Betting on the Moon

The odds of Neil Armstrong putting a boot on the moon were not good. One man put money on it anyway.

David Threlfall in 1966, reading the latest lunar news. His 1964 bet was the first of the space race, and shortly after the lunar module landed, he was awarded his winnings on live TV. (Portrait: Keystone Pictures USA/Alamy Stock Photo; Moon Scene: Nasa; Clipping: Courtesy Nick D’Alto)
Air & Space Magazine | Subscribe

On April 10, 1964, 20-year-old British sci-fi fan David Threlfall placed the first wager of his life: £10 (just under a week’s pay, around $223 today) that U.S. President John F. Kennedy’s historic 1961 moon landing prediction (“before this decade is out…”) would come true. Threlfall’s was the first official wager in the Space Race, and the odds were not in his favor: Famous bookmakers William Hill allowed him odds of 1,000 to 1 “for any man, woman or child, from any nation on Earth, being on the Moon, or any other planet, star or heavenly body of comparable distance from Earth, before January, 1971.”

Once the media learned of his offbeat wager, lunar betting became wildly popular in the United Kingdom, where bookmakers routinely accept wagers on everything from election results to tomorrow’s weather. By year’s end, payoffs dropped to 100 to 1 (for the USSR’s space program) or 150 to 1 (for the U.S.), and as missions succeeded, the odds fell further. Uncrewed Luna 9’s soft landing in April 1966 spurred another flurry of moon bets at 8 to 1, and by Gemini 9’s flight that June, the odds further improved to 7 to 4.

What lunar bettors didn’t know was that NASA also gave the moon landing long odds. Only months before Threlfall’s wager, a NASA-commissioned risk assessment had forecast the chance of successfully fulfilling Kennedy’s decreed moon landing at just 1 in 20. Rather than let that get them down, NASA decided to keep assessing risk as they went, rather than try to reduce it at the start. The conviction that each launch improved the odds was based on the idea that constant learning would make performance improve, and let the U.S. lunar program continue.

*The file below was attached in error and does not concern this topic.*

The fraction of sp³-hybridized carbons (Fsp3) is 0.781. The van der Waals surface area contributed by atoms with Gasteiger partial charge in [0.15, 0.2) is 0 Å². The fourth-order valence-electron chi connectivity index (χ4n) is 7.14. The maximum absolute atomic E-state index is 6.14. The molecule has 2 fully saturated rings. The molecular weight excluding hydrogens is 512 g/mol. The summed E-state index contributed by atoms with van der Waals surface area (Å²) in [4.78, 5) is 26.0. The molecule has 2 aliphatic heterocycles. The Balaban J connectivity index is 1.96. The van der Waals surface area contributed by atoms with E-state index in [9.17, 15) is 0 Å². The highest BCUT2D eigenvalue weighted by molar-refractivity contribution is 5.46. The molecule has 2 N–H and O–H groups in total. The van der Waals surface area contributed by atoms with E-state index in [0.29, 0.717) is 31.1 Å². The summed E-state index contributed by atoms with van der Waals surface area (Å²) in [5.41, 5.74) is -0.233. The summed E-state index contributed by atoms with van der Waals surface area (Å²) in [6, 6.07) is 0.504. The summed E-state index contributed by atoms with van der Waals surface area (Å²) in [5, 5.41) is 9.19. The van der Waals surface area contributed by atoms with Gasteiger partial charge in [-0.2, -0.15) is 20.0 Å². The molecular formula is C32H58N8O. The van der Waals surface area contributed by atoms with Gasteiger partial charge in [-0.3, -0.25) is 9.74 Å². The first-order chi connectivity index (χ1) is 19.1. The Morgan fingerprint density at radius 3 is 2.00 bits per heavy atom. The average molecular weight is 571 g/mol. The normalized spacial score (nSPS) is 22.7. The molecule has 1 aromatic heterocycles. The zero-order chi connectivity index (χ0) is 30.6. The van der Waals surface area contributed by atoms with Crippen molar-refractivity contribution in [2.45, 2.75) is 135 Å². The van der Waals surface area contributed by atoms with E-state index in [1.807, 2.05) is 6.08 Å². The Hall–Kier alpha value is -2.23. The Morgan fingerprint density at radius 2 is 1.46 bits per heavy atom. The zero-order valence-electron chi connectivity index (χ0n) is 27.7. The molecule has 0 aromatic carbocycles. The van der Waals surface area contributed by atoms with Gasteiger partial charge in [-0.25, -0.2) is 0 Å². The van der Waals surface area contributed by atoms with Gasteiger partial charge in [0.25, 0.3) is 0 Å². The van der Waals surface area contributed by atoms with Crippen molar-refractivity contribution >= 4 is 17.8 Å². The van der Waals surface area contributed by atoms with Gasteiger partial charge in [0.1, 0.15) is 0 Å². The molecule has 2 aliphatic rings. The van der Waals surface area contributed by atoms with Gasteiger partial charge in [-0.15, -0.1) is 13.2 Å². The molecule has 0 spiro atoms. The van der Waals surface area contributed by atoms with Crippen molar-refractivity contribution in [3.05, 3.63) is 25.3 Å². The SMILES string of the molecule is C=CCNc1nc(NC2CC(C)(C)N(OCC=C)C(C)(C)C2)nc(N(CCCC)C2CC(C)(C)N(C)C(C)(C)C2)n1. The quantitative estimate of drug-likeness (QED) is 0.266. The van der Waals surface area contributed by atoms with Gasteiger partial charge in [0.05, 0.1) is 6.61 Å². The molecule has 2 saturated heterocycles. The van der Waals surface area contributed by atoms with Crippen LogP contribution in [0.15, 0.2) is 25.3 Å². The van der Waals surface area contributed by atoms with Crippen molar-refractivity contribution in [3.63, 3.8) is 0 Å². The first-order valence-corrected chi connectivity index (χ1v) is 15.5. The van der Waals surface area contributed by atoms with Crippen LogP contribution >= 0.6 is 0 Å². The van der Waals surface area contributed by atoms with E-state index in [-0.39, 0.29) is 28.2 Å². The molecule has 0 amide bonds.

With each space victory, reporters checked back with the man who’d launched the lunar-betting craze. “Few are rooting harder than David Threlfall,” newspapers read as Apollo 8 circled the moon on Christmas of 1968. “We took him on as a joke,” Hill’s spokesman bemoaned; “now it looks as if we shall lose.” As Apollo 11 lifted off on July 16, 1969, reporters asked how he’d spend his winnings. “Nassau, here I come!” he replied. By now, lunar betting had closed—though you could still wager 20 to 1 on astronauts reaching Mars.

Finally, on July 21, 1969, David Threlfall’s 1,000-to-1 wager paid off, transforming him into a front-page celebrity. Whisked to a TV studio in London, he and the staff there watched the live coverage of the moon landing. After the module landed but before Neil Armstrong’s famous first stride (“That’s good enough for us,” a Hill rep said), he was handed a check for £10,000—around a quarter-million dollars today. Though gracious in defeat and praising the astronauts, bookmakers across Britain mourned. “We paid out over £100,000,” a Hill spokesman later observed, “and were perhaps the only people not entirely delighted to see that particular feat of human exploration and ingenuity achieved.”

It later emerged that Apollo 11’s crew had informally ballparked their own odds before launch. “I thought we had a 90 percent chance of getting back safely to Earth,” Armstrong told interviewers on the flight’s 30th anniversary, “but only a 50-50 chance of making a landing on that first attempt.” Buzz Aldrin had it about there too. “I think we will escape with our skins,” Michael Collins wrote in a NASA history, “but I wouldn’t give better than even odds on a successful landing and return. There are just too many things that can go wrong.”

David Threlfall died in a car wreck in November 1970. But his faith in space travel lives on, and oddsmakers are still open to all kinds of space-related bets. Anyone game for a wager?

About Nick D’Alto

As an aerospace engineer, Nick D’Alto already knew that great aircraft design isn’t always easy to recognize. After studying aviation camouflage, he’s more convinced than ever.

Read more from this author
Tags

Comment on this Story

comments powered by Disqus